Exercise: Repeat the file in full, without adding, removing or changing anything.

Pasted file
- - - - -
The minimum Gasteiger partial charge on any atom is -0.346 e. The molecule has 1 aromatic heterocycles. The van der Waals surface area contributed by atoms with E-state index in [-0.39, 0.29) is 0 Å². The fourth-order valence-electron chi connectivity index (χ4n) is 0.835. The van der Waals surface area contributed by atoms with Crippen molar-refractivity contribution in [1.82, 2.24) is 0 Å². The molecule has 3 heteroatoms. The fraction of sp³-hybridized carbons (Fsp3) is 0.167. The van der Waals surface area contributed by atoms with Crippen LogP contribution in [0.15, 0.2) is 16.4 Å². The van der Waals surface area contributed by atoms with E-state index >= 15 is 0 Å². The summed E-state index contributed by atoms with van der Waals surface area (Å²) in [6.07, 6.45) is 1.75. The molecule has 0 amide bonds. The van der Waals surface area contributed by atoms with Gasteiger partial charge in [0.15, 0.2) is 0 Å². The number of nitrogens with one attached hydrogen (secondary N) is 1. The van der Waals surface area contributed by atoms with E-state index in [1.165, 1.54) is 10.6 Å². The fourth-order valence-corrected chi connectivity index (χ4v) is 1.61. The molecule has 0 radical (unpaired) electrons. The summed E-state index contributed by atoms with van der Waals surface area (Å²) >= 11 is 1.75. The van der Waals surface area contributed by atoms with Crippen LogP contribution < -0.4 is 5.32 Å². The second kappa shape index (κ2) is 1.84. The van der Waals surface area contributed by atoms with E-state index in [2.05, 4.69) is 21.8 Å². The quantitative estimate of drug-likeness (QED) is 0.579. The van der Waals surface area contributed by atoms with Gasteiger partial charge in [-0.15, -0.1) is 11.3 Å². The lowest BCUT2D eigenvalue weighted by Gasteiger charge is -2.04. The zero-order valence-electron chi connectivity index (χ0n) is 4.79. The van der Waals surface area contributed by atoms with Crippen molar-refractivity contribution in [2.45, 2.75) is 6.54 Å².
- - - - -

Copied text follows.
The minimum Gasteiger partial charge on any atom is -0.346 e. The molecule has 1 aromatic heterocycles. The van der Waals surface area contributed by atoms with E-state index in [-0.39, 0.29) is 0 Å². The fourth-order valence-electron chi connectivity index (χ4n) is 0.835. The van der Waals surface area contributed by atoms with Crippen molar-refractivity contribution in [1.82, 2.24) is 0 Å². The molecule has 3 heteroatoms. The fraction of sp³-hybridized carbons (Fsp3) is 0.167. The van der Waals surface area contributed by atoms with Crippen LogP contribution in [0.15, 0.2) is 16.4 Å². The van der Waals surface area contributed by atoms with E-state index >= 15 is 0 Å². The summed E-state index contributed by atoms with van der Waals surface area (Å²) in [6.07, 6.45) is 1.75. The molecule has 0 amide bonds. The van der Waals surface area contributed by atoms with Gasteiger partial charge in [0.15, 0.2) is 0 Å². The number of nitrogens with one attached hydrogen (secondary N) is 1. The van der Waals surface area contributed by atoms with E-state index in [1.165, 1.54) is 10.6 Å². The fourth-order valence-corrected chi connectivity index (χ4v) is 1.61. The molecule has 0 radical (unpaired) electrons. The summed E-state index contributed by atoms with van der Waals surface area (Å²) >= 11 is 1.75. The van der Waals surface area contributed by atoms with Crippen LogP contribution < -0.4 is 5.32 Å². The second kappa shape index (κ2) is 1.84. The van der Waals surface area contributed by atoms with E-state index in [2.05, 4.69) is 21.8 Å². The quantitative estimate of drug-likeness (QED) is 0.579. The van der Waals surface area contributed by atoms with Gasteiger partial charge in [-0.15, -0.1) is 11.3 Å². The lowest BCUT2D eigenvalue weighted by Gasteiger charge is -2.04. The zero-order valence-electron chi connectivity index (χ0n) is 4.79. The van der Waals surface area contributed by atoms with Crippen molar-refractivity contribution in [2.45, 2.75) is 6.54 Å².